Coronavirus: New COVID-19 cases fall to lowest levels since last June

WASHINGTON — The number of new COVID-19 cases being reported nationwide fell to the lowest levels seen in 11 months last week as health officials continue to urge Americans to get vaccinated.

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On Friday, about 27,850 new cases of COVID-19 were reported by the Centers for Disease Control and Prevention, bringing the seven-day average of new cases to 27,700 per day, officials said. The numbers were 19 percent lower than the average reported one week earlier, according to CDC Director Dr. Rochelle Walensky.

“The last time the seven-day average of cases per day was this low was June 18, 2020,” Walensky said Friday at a White House COVID-19 Response Team news conference.

Numbers from the CDC also showed the number of hospitalizations and deaths falling.

“As each week passes and as we continue to see progress, these data give me hope,” Walensky said.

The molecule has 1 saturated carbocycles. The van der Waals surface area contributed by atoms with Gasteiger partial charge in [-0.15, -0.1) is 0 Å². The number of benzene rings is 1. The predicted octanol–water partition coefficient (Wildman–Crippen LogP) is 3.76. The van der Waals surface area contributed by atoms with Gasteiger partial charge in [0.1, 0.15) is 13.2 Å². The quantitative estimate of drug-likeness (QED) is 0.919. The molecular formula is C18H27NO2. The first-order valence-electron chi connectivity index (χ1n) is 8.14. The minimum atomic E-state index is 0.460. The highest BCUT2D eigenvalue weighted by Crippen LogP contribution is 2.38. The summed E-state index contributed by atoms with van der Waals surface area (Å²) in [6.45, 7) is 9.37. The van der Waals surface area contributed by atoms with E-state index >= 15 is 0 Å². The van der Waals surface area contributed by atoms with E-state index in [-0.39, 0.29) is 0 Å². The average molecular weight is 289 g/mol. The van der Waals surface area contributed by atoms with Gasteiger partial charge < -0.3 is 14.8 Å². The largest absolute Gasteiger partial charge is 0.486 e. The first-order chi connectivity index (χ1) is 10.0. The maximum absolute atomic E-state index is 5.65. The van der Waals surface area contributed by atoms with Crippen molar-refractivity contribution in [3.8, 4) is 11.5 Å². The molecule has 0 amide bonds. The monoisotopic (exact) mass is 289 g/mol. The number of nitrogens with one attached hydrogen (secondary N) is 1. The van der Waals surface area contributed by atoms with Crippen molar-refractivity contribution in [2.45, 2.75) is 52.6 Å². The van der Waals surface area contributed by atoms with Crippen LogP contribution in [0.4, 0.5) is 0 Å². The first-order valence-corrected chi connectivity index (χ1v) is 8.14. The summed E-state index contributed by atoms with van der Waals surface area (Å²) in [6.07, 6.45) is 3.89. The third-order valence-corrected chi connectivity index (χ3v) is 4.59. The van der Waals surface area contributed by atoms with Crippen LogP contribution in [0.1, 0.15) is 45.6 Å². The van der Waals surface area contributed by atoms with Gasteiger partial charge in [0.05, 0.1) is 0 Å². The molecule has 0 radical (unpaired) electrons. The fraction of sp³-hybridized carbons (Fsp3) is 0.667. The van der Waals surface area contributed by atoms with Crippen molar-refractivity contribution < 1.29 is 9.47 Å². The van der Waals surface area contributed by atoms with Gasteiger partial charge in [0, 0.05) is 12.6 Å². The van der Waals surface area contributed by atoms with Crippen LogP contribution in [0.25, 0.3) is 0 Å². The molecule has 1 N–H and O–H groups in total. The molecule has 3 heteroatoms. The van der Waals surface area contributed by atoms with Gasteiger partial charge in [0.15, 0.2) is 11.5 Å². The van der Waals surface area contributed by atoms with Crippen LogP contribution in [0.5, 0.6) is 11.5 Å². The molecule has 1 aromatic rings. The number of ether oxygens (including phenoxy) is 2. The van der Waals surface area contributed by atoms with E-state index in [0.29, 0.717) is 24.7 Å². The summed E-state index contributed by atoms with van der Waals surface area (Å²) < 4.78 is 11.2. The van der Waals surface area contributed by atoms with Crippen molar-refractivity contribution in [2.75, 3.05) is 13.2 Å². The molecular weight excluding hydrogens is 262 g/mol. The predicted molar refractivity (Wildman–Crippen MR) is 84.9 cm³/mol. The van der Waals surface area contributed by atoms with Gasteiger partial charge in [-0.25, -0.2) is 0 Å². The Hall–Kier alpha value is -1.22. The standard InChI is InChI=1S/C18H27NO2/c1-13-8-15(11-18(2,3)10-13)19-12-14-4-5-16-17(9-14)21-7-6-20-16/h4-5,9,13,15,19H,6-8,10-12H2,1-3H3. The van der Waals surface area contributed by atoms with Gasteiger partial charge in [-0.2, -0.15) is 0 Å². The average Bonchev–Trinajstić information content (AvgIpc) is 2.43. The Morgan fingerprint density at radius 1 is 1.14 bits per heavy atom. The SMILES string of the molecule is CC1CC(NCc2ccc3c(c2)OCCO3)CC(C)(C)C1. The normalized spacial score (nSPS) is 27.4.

In the last month, Walensky said officials have seen a steady decline in the number of COVID-19 cases reported nationwide, particularly in the counties with the highest risk of community transmission.

“When we look across the country, our areas of high or moderate burden … are shrinking,” she said. “And areas with low burden of disease … are markedly increasing.”

She credited the fall in cases to the rising number of Americans who are getting vaccinated.

“These data are telling us a story: As more and more people roll up their sleeves and get vaccinated, the number of cases and the level of community risk is decreasing,” she said.

Just under 50% of the total U.S. population has gotten at least one dose of the COVID-19 vaccines available, according to numbers from the CDC. About 39% of the population -- 129 million people -- have so far been fully vaccinated.

As of Saturday night, about 33.1 million COVID-19 cases have been reported across the country, resulting in more than 589,000 deaths, according to a tally from Johns Hopkins University. Globally, 166.4 million COVID-19 cases have been reported, resulting in 3.4 million deaths.